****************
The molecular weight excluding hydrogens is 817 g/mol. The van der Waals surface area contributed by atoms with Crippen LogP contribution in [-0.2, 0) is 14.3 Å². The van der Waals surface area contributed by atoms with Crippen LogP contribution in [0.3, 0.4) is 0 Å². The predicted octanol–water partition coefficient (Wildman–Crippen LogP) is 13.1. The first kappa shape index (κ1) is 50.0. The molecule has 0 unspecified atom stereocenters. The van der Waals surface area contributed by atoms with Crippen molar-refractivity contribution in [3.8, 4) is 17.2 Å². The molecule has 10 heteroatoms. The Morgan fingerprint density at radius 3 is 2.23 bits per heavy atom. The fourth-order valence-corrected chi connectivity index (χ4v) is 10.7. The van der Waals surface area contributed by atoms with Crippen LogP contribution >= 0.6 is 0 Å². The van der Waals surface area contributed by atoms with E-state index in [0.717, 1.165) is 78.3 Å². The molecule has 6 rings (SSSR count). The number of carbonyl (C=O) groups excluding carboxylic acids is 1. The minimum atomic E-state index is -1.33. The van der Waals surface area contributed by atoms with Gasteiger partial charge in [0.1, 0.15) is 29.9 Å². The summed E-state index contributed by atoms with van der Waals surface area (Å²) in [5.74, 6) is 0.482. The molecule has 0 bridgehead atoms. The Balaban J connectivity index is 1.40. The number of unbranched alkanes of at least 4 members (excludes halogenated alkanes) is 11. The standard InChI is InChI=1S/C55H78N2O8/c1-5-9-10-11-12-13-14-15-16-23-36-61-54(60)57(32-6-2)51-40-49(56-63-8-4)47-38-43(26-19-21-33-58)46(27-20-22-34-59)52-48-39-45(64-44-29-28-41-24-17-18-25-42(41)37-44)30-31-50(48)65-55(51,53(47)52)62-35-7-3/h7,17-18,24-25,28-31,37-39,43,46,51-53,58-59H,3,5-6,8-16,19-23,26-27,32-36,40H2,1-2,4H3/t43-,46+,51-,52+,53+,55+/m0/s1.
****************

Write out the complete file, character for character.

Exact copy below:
The molecular weight excluding hydrogens is 817 g/mol. The van der Waals surface area contributed by atoms with Crippen LogP contribution in [-0.2, 0) is 14.3 Å². The van der Waals surface area contributed by atoms with Crippen LogP contribution in [0.3, 0.4) is 0 Å². The predicted octanol–water partition coefficient (Wildman–Crippen LogP) is 13.1. The first kappa shape index (κ1) is 50.0. The molecule has 0 unspecified atom stereocenters. The van der Waals surface area contributed by atoms with Crippen molar-refractivity contribution in [3.8, 4) is 17.2 Å². The molecule has 10 heteroatoms. The Morgan fingerprint density at radius 3 is 2.23 bits per heavy atom. The fourth-order valence-corrected chi connectivity index (χ4v) is 10.7. The van der Waals surface area contributed by atoms with Crippen LogP contribution >= 0.6 is 0 Å². The van der Waals surface area contributed by atoms with E-state index in [0.717, 1.165) is 78.3 Å². The molecule has 6 rings (SSSR count). The number of carbonyl (C=O) groups excluding carboxylic acids is 1. The minimum atomic E-state index is -1.33. The van der Waals surface area contributed by atoms with Gasteiger partial charge in [0.1, 0.15) is 29.9 Å². The summed E-state index contributed by atoms with van der Waals surface area (Å²) in [5.74, 6) is 0.482. The molecule has 0 bridgehead atoms. The Balaban J connectivity index is 1.40. The number of unbranched alkanes of at least 4 members (excludes halogenated alkanes) is 11. The standard InChI is InChI=1S/C55H78N2O8/c1-5-9-10-11-12-13-14-15-16-23-36-61-54(60)57(32-6-2)51-40-49(56-63-8-4)47-38-43(26-19-21-33-58)46(27-20-22-34-59)52-48-39-45(64-44-29-28-41-24-17-18-25-42(41)37-44)30-31-50(48)65-55(51,53(47)52)62-35-7-3/h7,17-18,24-25,28-31,37-39,43,46,51-53,58-59H,3,5-6,8-16,19-23,26-27,32-36,40H2,1-2,4H3/t43-,46+,51-,52+,53+,55+/m0/s1.